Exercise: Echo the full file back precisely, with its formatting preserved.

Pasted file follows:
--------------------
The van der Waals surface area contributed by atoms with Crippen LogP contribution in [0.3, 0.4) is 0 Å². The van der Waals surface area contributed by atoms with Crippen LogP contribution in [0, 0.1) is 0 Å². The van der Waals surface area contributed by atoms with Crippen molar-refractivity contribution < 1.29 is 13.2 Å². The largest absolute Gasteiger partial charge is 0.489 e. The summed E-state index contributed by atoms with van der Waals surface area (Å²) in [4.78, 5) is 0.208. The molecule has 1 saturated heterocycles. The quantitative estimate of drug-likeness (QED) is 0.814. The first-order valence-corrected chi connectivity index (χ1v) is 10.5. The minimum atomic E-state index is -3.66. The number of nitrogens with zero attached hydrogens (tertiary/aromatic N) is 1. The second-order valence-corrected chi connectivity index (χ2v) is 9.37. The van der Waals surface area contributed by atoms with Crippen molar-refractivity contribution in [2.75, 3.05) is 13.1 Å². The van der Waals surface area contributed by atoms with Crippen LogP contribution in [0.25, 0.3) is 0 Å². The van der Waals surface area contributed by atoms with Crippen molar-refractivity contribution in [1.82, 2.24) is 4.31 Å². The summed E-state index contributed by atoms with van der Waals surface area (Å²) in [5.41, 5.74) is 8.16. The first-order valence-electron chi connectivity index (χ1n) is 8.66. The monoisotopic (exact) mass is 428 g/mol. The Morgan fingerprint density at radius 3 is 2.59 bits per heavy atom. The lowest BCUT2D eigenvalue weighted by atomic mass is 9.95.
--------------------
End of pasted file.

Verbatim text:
The van der Waals surface area contributed by atoms with Crippen LogP contribution in [0.3, 0.4) is 0 Å². The van der Waals surface area contributed by atoms with Crippen LogP contribution in [0, 0.1) is 0 Å². The van der Waals surface area contributed by atoms with Crippen molar-refractivity contribution < 1.29 is 13.2 Å². The largest absolute Gasteiger partial charge is 0.489 e. The summed E-state index contributed by atoms with van der Waals surface area (Å²) in [4.78, 5) is 0.208. The molecule has 1 saturated heterocycles. The quantitative estimate of drug-likeness (QED) is 0.814. The first-order valence-corrected chi connectivity index (χ1v) is 10.5. The minimum atomic E-state index is -3.66. The number of nitrogens with zero attached hydrogens (tertiary/aromatic N) is 1. The second-order valence-corrected chi connectivity index (χ2v) is 9.37. The van der Waals surface area contributed by atoms with Crippen molar-refractivity contribution in [2.75, 3.05) is 13.1 Å². The van der Waals surface area contributed by atoms with Crippen LogP contribution in [0.25, 0.3) is 0 Å². The van der Waals surface area contributed by atoms with Crippen molar-refractivity contribution in [1.82, 2.24) is 4.31 Å². The summed E-state index contributed by atoms with van der Waals surface area (Å²) in [5.41, 5.74) is 8.16. The first-order valence-electron chi connectivity index (χ1n) is 8.66. The monoisotopic (exact) mass is 428 g/mol. The Morgan fingerprint density at radius 3 is 2.59 bits per heavy atom. The lowest BCUT2D eigenvalue weighted by atomic mass is 9.95.